This section gives you some suggested answers to the questions in Lab 8.2, with discussion related to how those answers resulted. The most important thing to realize is whether your answer works. You should figure out the implications of the answers here and what the effects are from any different answers you may come up with. #### 8.2.1 Answers ** a) ** | What output was printed on the screen? | ** A1: ** | Answer: Your output should look like the following: Current sum is: 1 Current sum is: 3 Current sum is: 6 Current sum is: 10 Current sum is: 15 Current sum is: 21 Current sum is: 28 Current sum is: 36 Current sum is: 45 Current sum is: 55 The sum of integers between 1 and 10 is: 55 PL/SQL procedure successfully completed. | Every time the loop is run, the value of ` v_counter ` is checked in the test condition. While the value of ` v_counter ` is less than or equal to 10, the statements inside the body of the loop are executed. In this script, the value of ` v_sum ` is calculated and displayed on the screen. Next , the value of ` v_counter ` is incremented, and control is passed to the top of the loop. Once the value of ` v_counter ` increases to 11, the loop is terminated . For the first iteration of the loop, the value of ` v_sum ` is equal to 1, according to the statement v_sum := v_sum + v_counter After the value of ` v_sum ` is calculated, the value of ` v_counter ` is incremented by 1. Then, for the second iteration of the loop, the value of ` v_sum ` is equal to 3, because 2 is added to the old value of ` v_sum ` . After the loop has terminated, "The sum of integers..." and "Done ..." are displayed on the screen. ** b) ** | What is the test condition for this loop? | ** A2: ** | Answer: The test condition for this loop is ` v_counter <= 10. ` | ** c) ** | How many times was the loop executed? | ** A3: ** | Answer: The loop was executed 10 times. | Once the value of ` v_counter ` reaches 11, the test condition v_counter <= 10 evaluates to FALSE, and the loop is terminated. As mentioned earlier, the loop counter tracks the number of times the loop is executed. You will notice that in this exercise, the maximum value of ` v_counter ` is equal to the number of times the loop is iterated. ** d) ** | How many times will the loop be executed -
if ` v_counter ` is not initialized ? -
if ` v_counter ` is initialized to 0? -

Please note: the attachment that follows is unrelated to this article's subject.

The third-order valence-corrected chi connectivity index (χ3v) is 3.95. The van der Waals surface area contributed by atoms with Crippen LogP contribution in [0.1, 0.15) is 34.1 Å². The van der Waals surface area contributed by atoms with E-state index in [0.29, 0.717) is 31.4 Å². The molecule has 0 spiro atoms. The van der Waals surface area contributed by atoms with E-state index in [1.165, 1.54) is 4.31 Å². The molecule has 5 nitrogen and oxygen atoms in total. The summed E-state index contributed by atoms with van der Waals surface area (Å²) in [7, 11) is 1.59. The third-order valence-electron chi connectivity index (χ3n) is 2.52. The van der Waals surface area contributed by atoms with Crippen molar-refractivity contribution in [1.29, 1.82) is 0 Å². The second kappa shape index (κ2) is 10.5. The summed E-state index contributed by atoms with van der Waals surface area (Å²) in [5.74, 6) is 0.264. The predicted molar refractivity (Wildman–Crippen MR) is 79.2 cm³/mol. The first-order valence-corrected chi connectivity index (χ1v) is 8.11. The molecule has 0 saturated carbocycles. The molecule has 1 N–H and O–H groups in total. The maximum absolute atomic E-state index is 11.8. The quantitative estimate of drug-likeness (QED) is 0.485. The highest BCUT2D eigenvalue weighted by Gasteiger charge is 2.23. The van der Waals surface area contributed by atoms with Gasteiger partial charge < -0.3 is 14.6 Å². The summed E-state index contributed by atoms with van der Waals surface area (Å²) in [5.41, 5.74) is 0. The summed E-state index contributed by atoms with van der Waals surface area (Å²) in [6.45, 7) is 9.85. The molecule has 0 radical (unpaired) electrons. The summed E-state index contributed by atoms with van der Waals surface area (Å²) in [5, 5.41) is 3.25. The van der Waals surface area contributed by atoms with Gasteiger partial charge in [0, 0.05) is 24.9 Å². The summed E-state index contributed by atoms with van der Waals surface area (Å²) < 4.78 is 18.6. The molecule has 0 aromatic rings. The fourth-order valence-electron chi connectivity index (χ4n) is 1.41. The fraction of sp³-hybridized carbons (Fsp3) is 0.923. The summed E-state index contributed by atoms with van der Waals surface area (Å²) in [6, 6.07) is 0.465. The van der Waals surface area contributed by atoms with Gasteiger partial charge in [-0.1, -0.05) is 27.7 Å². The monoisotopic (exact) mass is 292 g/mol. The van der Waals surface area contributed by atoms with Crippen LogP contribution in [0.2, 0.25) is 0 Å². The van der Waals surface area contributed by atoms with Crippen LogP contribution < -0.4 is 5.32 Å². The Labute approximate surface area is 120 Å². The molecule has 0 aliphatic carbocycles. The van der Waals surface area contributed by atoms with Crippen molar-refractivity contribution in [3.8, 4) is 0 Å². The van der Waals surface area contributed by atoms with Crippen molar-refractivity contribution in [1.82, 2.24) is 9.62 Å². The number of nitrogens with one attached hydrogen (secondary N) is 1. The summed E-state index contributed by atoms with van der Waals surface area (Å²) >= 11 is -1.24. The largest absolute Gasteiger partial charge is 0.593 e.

if ` v_counter ` is initialized to 10? | ** A4: ** | Answer: If the value of ` v_counter ` is not initialized to some value, the loop will not execute at all. | In order for the loop to execute at least once, the test condition must evaluate to TRUE at least once. If the value of ` v_counter ` is only declared and not initialized, it is NULL. It is important to remember that null variables cannot be compared to other variables or values . Therefore, the test condition v_counter <= 10 never evaluates to TRUE, and the loop is not executed at all. If ` v_counter ` is initialized to 0, the loop will execute 11 times instead of 10, since the minimum value of ` v_counter ` has decreased by 1. When ` v_counter ` is initialized to 0, the range of integers for which the test condition of the loop evaluates to TRUE becomes 0 to 10. The given range of the integers has eleven numbers in it. As a result, the loop will iterate eleven times. If ` v_counter ` is initialized to 10, the loop will execute once. When the initial value of ` v_counter ` is equal to 10, the test condition evaluates to TRUE for the first iteration of the loop. Inside the body of the loop, the value of ` v_counter ` is incremented by one. As a result, for the second iteration of the loop, the test condition evaluates to FALSE, since 11 is not less than or equal to 10, and control is passed to the next executable statement after the loop. ** e) ** | How will the value of ` v_sum ` change based on the initial value of ` v_counter ` from the previous question? | ** A5: ** | Answer: When ` v_counter ` is not initialized, the loop is not executed at all. Therefore, the value of ` v_sum ` does not change from its initial value; it stays 0. When ` v_counter ` is initialized to 0, the loop is executed 11 times. The value of ` v_sum ` is calculated 11 times, as well. However, after the loop completes, the value of v_sum is 55, because 0 is added to ` v_sum ` during first iteration of the loop. When ` v_counter ` is initialized to 10, the loop is executed once. As a result, the value of ` v_sum ` is incremented only once by 10. After the loop is complete, the value of ` v_sum ` is equal to 10. | ** f) ** | What will be the value of ` v_sum ` if it is not initialized? | ** A6: ** | Answer: The value of v_sum will be NULL if is not initialized to some value. | The value of ` v_sum ` in the statement v_sum := v_sum + 1 will always be equal to NULL, because NULL + 1 is NULL. It was mentioned earlier that NULL variables cannot be compared to other variable or values. Similarly, calculations cannot be performed on null variables. ** g) ** | How would you change the script to calculate the sum of the even integers between 1 and 100? | ** A7: ** | Answer: Your answer should be similar to the following. Changes are shown in bold letters . Notice that the value of ` v_counter ` is initialized to 2, and with each iteration of the loop, the value of ` v_counter ` is incremented by 2, as well. -- ch08_3b.sql, version 2.0 SET SERVEROUTPUT ON DECLARE v_counter BINARY_INTEGER := 2; v_sum NUMBER := 0; BEGIN WHILE v_counter <= 100 LOOP v_sum := v_sum + v_counter; DBMS_OUTPUT.PUT_LINE ('Current sum is: 'v_sum); -- increment loop counter by two v_counter := v_counter + 2; END LOOP; -- control resumes here DBMS_OUTPUT.PUT_LINE ('The sum of even integers between ''1 and 100 is: 'v_sum); END; | |